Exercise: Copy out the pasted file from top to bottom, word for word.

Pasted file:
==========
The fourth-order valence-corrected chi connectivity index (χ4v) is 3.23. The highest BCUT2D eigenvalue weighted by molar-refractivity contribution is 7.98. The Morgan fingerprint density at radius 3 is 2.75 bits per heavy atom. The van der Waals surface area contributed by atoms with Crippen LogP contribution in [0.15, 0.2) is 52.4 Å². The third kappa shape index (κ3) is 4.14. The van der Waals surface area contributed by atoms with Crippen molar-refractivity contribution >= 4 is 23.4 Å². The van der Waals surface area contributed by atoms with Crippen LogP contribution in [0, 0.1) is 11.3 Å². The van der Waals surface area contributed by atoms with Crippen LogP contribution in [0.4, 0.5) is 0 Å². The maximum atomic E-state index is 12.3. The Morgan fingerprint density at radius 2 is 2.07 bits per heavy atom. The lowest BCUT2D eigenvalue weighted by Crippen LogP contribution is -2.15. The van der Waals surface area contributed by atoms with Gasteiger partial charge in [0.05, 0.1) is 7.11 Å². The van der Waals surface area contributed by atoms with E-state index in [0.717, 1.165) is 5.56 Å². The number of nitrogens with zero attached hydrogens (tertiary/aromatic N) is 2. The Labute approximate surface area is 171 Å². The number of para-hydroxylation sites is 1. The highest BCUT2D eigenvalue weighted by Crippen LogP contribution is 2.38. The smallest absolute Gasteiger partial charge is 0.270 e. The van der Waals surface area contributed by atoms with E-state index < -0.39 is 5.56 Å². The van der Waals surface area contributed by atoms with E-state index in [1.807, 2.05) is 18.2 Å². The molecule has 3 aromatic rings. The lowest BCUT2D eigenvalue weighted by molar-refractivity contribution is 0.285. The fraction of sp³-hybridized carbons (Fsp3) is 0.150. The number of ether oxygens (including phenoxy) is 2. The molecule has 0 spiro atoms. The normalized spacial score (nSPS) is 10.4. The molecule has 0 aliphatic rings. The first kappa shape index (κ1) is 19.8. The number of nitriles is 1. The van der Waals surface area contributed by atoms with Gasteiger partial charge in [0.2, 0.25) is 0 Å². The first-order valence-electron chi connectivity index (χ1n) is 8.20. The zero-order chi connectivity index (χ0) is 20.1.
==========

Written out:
The fourth-order valence-corrected chi connectivity index (χ4v) is 3.23. The highest BCUT2D eigenvalue weighted by molar-refractivity contribution is 7.98. The Morgan fingerprint density at radius 3 is 2.75 bits per heavy atom. The van der Waals surface area contributed by atoms with Crippen LogP contribution in [0.15, 0.2) is 52.4 Å². The third kappa shape index (κ3) is 4.14. The van der Waals surface area contributed by atoms with Crippen molar-refractivity contribution >= 4 is 23.4 Å². The van der Waals surface area contributed by atoms with Crippen LogP contribution in [0, 0.1) is 11.3 Å². The van der Waals surface area contributed by atoms with Crippen LogP contribution in [0.4, 0.5) is 0 Å². The maximum atomic E-state index is 12.3. The Morgan fingerprint density at radius 2 is 2.07 bits per heavy atom. The lowest BCUT2D eigenvalue weighted by Crippen LogP contribution is -2.15. The van der Waals surface area contributed by atoms with Gasteiger partial charge in [0.05, 0.1) is 7.11 Å². The van der Waals surface area contributed by atoms with E-state index in [0.717, 1.165) is 5.56 Å². The number of nitrogens with zero attached hydrogens (tertiary/aromatic N) is 2. The Labute approximate surface area is 171 Å². The number of para-hydroxylation sites is 1. The highest BCUT2D eigenvalue weighted by Crippen LogP contribution is 2.38. The smallest absolute Gasteiger partial charge is 0.270 e. The van der Waals surface area contributed by atoms with E-state index < -0.39 is 5.56 Å². The van der Waals surface area contributed by atoms with E-state index in [1.807, 2.05) is 18.2 Å². The molecule has 3 aromatic rings. The lowest BCUT2D eigenvalue weighted by molar-refractivity contribution is 0.285. The fraction of sp³-hybridized carbons (Fsp3) is 0.150. The number of ether oxygens (including phenoxy) is 2. The molecule has 0 spiro atoms. The normalized spacial score (nSPS) is 10.4. The molecule has 0 aliphatic rings. The first kappa shape index (κ1) is 19.8. The number of nitriles is 1. The van der Waals surface area contributed by atoms with Gasteiger partial charge in [0.2, 0.25) is 0 Å². The first-order valence-electron chi connectivity index (χ1n) is 8.20. The zero-order chi connectivity index (χ0) is 20.1.